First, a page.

Quong’s work centers around gene expression studies of Yersinia pestis, the bacterium responsible for the plague, using both mathematical modeling and bench experiments to investigate relationships between the organism’s genes. With Y. pestis as his model system, Quong is trying to understand basic virulence mechanisms by correlating the organism’s gene expression profile with its phenotype under various conditions. “It is a good model system because there are close relatives to it,” Quong says. “Besides pestis there’s pseudotubercolosis and enterocolitica, so you have a nice way of doing comparative analysis with some very close near neighbors.”

McCutchen-Maloney uses multiplexed 2D gel electrophoresis combined with mass spectrometry to study changes in protein expression in cells exposed to Y. pestis as a means of identifying markers with potential as diagnostics or therapeutic drug targets. “It’s a new twist to an old trick,” she says. “We look at multiple samples on one gel using fluorescent labels, and the fluorescent label actually improves the detection by an order of magnitude from traditional 2D electrophoresis.”

LLNL is placing heavy emphasis on genomics and proteomics as tools for biodefense partly because Pat Fitch, the program leader for chemical and biological national security at the lab, believes the tools will be important in laying the groundwork for new vaccines. Because anthrax and other potential biowarfare agents are so lethal and so rare, it will be difficult for researchers to construct meaningful clinical trials, forcing vaccine developers to rely heavily on more basic biological information obtained from genomics and proteomics studies, he says. Furthermore, Fitch hopes NIAID’s large investment will “leapfrog our understanding of how infectious diseases work and how our immune system works” to where researchers can use a small panel of markers to identify large classes of virulent organisms. “Things like that, we’re not going to be able to do unless we get the next generation of genomics and proteomics tools.”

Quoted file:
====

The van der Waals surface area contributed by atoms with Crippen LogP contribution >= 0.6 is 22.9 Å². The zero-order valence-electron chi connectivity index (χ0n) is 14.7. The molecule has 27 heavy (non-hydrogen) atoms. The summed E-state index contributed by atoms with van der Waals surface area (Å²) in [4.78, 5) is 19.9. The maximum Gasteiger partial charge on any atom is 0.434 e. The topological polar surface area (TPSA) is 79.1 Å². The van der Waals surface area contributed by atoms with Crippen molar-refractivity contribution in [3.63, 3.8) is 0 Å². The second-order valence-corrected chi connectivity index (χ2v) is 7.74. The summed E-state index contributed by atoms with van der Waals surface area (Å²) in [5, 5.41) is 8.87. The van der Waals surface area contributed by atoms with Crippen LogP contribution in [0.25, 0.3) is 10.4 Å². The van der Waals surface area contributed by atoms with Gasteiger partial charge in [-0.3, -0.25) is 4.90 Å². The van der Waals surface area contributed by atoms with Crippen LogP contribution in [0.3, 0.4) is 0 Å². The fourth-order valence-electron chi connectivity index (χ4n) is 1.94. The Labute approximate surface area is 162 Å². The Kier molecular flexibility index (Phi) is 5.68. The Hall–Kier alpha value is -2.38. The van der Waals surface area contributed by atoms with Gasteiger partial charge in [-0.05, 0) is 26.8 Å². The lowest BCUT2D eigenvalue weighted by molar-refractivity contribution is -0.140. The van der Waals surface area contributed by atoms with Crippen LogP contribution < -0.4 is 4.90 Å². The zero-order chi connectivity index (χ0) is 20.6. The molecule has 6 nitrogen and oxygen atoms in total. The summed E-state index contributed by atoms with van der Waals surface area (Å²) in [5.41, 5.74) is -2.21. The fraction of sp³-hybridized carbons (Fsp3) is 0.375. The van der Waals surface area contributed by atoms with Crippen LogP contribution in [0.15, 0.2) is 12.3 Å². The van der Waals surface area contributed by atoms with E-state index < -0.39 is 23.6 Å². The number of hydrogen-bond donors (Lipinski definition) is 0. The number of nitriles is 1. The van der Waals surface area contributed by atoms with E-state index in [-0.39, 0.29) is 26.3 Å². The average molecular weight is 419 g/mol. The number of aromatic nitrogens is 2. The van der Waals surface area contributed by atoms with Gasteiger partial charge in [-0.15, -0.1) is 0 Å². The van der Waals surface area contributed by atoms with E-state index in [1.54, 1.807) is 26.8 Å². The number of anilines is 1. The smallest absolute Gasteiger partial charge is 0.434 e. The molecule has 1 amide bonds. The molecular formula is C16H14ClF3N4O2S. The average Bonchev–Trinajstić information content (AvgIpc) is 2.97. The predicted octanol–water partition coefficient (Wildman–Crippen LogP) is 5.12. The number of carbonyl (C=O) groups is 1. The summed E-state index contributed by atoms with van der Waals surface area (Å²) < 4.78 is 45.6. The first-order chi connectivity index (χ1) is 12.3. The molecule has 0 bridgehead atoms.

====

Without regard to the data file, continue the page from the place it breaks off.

Agilent Technologies’ Mobile Laboratory: A Vehicle for New Detection Technology

Designed initially by Army researchers at the Edgewood Chemical and Biological Center, part of the US Army Soldier Chemical and Biological Command, the mobile laboratory is now marketed by Agilent Technologies to the military, local governments, and private-sector companies. Last year, Agilent donated a mobile lab to the New York City Police Department, the first to be employed for detection of chemical and biological warfare agents in the civilian theater.